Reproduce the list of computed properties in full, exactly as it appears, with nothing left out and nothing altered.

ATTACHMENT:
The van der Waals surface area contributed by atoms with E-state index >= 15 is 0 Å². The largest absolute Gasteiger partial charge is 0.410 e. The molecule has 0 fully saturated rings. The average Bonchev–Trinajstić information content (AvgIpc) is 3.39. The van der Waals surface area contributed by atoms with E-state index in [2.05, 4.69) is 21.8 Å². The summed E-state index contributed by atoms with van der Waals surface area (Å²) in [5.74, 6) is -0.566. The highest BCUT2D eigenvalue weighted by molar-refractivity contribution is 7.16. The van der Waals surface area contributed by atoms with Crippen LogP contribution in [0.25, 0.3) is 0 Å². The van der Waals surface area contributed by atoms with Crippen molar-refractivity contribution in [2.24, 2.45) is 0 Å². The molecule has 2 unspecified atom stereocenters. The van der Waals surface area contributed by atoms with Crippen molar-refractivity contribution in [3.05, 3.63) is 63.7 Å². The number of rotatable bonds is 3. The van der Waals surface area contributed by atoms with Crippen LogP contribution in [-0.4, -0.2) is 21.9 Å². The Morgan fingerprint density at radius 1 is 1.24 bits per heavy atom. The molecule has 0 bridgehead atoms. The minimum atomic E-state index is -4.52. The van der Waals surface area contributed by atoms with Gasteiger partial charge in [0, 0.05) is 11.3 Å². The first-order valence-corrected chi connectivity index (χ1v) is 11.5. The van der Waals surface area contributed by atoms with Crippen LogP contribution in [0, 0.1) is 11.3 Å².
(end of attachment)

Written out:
The van der Waals surface area contributed by atoms with E-state index >= 15 is 0 Å². The largest absolute Gasteiger partial charge is 0.410 e. The molecule has 0 fully saturated rings. The average Bonchev–Trinajstić information content (AvgIpc) is 3.39. The van der Waals surface area contributed by atoms with E-state index in [2.05, 4.69) is 21.8 Å². The summed E-state index contributed by atoms with van der Waals surface area (Å²) in [5.74, 6) is -0.566. The highest BCUT2D eigenvalue weighted by molar-refractivity contribution is 7.16. The van der Waals surface area contributed by atoms with Crippen LogP contribution in [0.25, 0.3) is 0 Å². The van der Waals surface area contributed by atoms with Crippen molar-refractivity contribution in [2.24, 2.45) is 0 Å². The molecule has 2 unspecified atom stereocenters. The van der Waals surface area contributed by atoms with Crippen molar-refractivity contribution in [3.05, 3.63) is 63.7 Å². The number of rotatable bonds is 3. The van der Waals surface area contributed by atoms with Crippen LogP contribution in [-0.4, -0.2) is 21.9 Å². The Morgan fingerprint density at radius 1 is 1.24 bits per heavy atom. The molecule has 0 bridgehead atoms. The minimum atomic E-state index is -4.52. The van der Waals surface area contributed by atoms with Gasteiger partial charge in [0, 0.05) is 11.3 Å². The first-order valence-corrected chi connectivity index (χ1v) is 11.5. The van der Waals surface area contributed by atoms with Crippen LogP contribution in [0, 0.1) is 11.3 Å².